February 23, 2010 17:46 ET

NAWBO Members' Optimism Rebounding

A 2010 Survey Shows 61 Percent Feel the Health of the U.S. Economy Is Improving

WASHINGTON, DC--(Marketwire - February 23, 2010) - When the first signs of life appear from the most challenging economic environment in decades, it will be critical for businesses to think and act quickly to capture opportunities. A 2010 survey of members of the National Association of Women Business Owners (NAWBO) shows that women business owners believe that time is now. A 61-percent majority of NAWBO members surveyed feel the health of the US economy is improving, and will be better at the end of 2010 than it is today. This is up from 54 percent in 2009 and just 26 percent in 2008.

Other NAWBO survey highlights include:

-- With respect to their own business prospects, 65 percent expect improvements in 2010, while 11 percent expect them to worsen and 24 percent remain about the same. Last year in contrast, 54 percent believed things in their business would get better, 15 percent thought they would worsen and 30 percent thought they would hold the line.

-- Plans for employment are likewise on the rise: 34 percent of NAWBO members will hire new workers this year, compared to just 24 percent who said they'd be adding jobs last year. Just 9 percent will be trimming staff levels in 2010, compared to 17 percent who said they would be doing that in 2009.

-- NAWBO members' capital investment plans are also on the rebound: 21 percent plan to increase capital investment this year, while 33 percent will stay the same. In early 2009, just 17 said they would be increasing capital investment, while 40 percent were planning on holding the line.

"This year's NAWBO survey is an excellent example of the growing optimism among women business owners in particular," says NAWBO President & CEO Helen Han. "While women business owners are optimistic about the year ahead, they remain concerned about key issues such as the state of the economy, business tax issues and the cost and availability of healthcare. Issues like access to capital, national security, education policies, federal contracting opportunities and immigration reform also rank high."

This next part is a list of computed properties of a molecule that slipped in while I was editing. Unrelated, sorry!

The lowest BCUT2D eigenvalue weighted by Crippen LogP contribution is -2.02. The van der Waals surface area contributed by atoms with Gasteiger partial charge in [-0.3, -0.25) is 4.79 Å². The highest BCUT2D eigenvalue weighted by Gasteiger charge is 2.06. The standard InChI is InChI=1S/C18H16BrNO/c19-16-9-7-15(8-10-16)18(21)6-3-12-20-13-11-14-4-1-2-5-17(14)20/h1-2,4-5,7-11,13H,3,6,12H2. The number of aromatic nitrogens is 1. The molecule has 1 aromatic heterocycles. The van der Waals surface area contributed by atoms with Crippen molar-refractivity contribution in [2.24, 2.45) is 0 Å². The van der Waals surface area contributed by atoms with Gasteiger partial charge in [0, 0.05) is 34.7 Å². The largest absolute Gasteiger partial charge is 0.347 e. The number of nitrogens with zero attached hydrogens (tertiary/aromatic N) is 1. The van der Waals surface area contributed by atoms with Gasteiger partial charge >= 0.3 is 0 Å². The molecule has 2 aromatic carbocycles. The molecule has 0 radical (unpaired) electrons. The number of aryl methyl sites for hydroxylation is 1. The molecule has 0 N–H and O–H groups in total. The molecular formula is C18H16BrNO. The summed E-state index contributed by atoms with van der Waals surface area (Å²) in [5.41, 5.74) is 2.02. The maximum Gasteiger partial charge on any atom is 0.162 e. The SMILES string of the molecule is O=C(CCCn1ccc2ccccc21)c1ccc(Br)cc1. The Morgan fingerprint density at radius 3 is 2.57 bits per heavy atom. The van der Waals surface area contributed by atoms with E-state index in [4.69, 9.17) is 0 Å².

For example, when asked what President Obama and Congress should address in 2010, health care prevails (at 51 percent), followed by:

-- The economy (37 percent)
-- Reducing taxes/tax cuts (24 percent)
-- Access to capital for small business (17 percent)
-- Reduce government spending/less government/reduce deficit (16 percent)
-- Jobs/unemployment (14 percent)
-- Terrorism/national security (12 percent)

As the unified voice of more than 10 million women-owned businesses across the country, NAWBO -- in partnership with international advocacy services firm Hogan & Hartson -- will be addressing many of these issues that impact women business owners in 2010, beginning with access to capital and federal procurement opportunities. "The mission of NAWBO encompasses propelling women entrepreneurs into political spheres of power worldwide," says NAWBO Public Policy Committee Chair Kelly Scanlon. "We are excited to be in a strong position to actively engage in the political process to make an impact for women business owners both now and in the future."


Founded in 1975, NAWBO propels women entrepreneurs into economic, social and political spheres of power worldwide. More than 35 years later, NAWBO is still the only organization that solely represents the interest of women entrepreneurs in all industries. The organization's mission is to strengthen the wealth-creating capacity of its members and promote economic development; to create innovative and effective change in the business culture; to build strategic alliances, coalitions and affiliations; and to transform public policy and influence opinion makers. To learn more about NAWBO, visit For complete NAWBO survey highlights, please contact our Media relations team.

Contact Information

  • Media Contacts:
    NAWBO Media Relations
    Christina Jorgensen (ext. 103)
    Lauren Astor (ext. 115)
    Phone: (818) 772-9555
    Email: Email Contact